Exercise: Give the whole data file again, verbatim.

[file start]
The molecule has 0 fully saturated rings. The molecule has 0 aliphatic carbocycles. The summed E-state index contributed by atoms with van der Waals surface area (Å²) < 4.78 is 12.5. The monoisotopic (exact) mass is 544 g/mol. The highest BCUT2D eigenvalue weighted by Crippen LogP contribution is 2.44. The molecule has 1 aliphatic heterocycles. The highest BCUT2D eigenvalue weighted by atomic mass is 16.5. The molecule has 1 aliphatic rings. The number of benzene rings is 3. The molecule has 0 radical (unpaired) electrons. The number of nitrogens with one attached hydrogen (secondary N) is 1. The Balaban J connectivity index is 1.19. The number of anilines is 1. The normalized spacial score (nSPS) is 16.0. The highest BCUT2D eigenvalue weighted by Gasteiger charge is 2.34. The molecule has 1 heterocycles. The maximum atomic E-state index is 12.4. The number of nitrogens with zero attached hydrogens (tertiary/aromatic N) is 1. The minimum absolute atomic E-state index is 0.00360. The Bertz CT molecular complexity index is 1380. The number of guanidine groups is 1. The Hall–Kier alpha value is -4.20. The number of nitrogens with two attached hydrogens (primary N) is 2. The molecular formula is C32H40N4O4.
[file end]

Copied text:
The molecule has 0 fully saturated rings. The molecule has 0 aliphatic carbocycles. The summed E-state index contributed by atoms with van der Waals surface area (Å²) < 4.78 is 12.5. The monoisotopic (exact) mass is 544 g/mol. The highest BCUT2D eigenvalue weighted by Crippen LogP contribution is 2.44. The molecule has 1 aliphatic heterocycles. The highest BCUT2D eigenvalue weighted by atomic mass is 16.5. The molecule has 1 aliphatic rings. The number of benzene rings is 3. The molecule has 0 radical (unpaired) electrons. The number of nitrogens with one attached hydrogen (secondary N) is 1. The Balaban J connectivity index is 1.19. The number of anilines is 1. The normalized spacial score (nSPS) is 16.0. The highest BCUT2D eigenvalue weighted by Gasteiger charge is 2.34. The molecule has 1 heterocycles. The maximum atomic E-state index is 12.4. The number of nitrogens with zero attached hydrogens (tertiary/aromatic N) is 1. The minimum absolute atomic E-state index is 0.00360. The Bertz CT molecular complexity index is 1380. The number of guanidine groups is 1. The Hall–Kier alpha value is -4.20. The number of nitrogens with two attached hydrogens (primary N) is 2. The molecular formula is C32H40N4O4.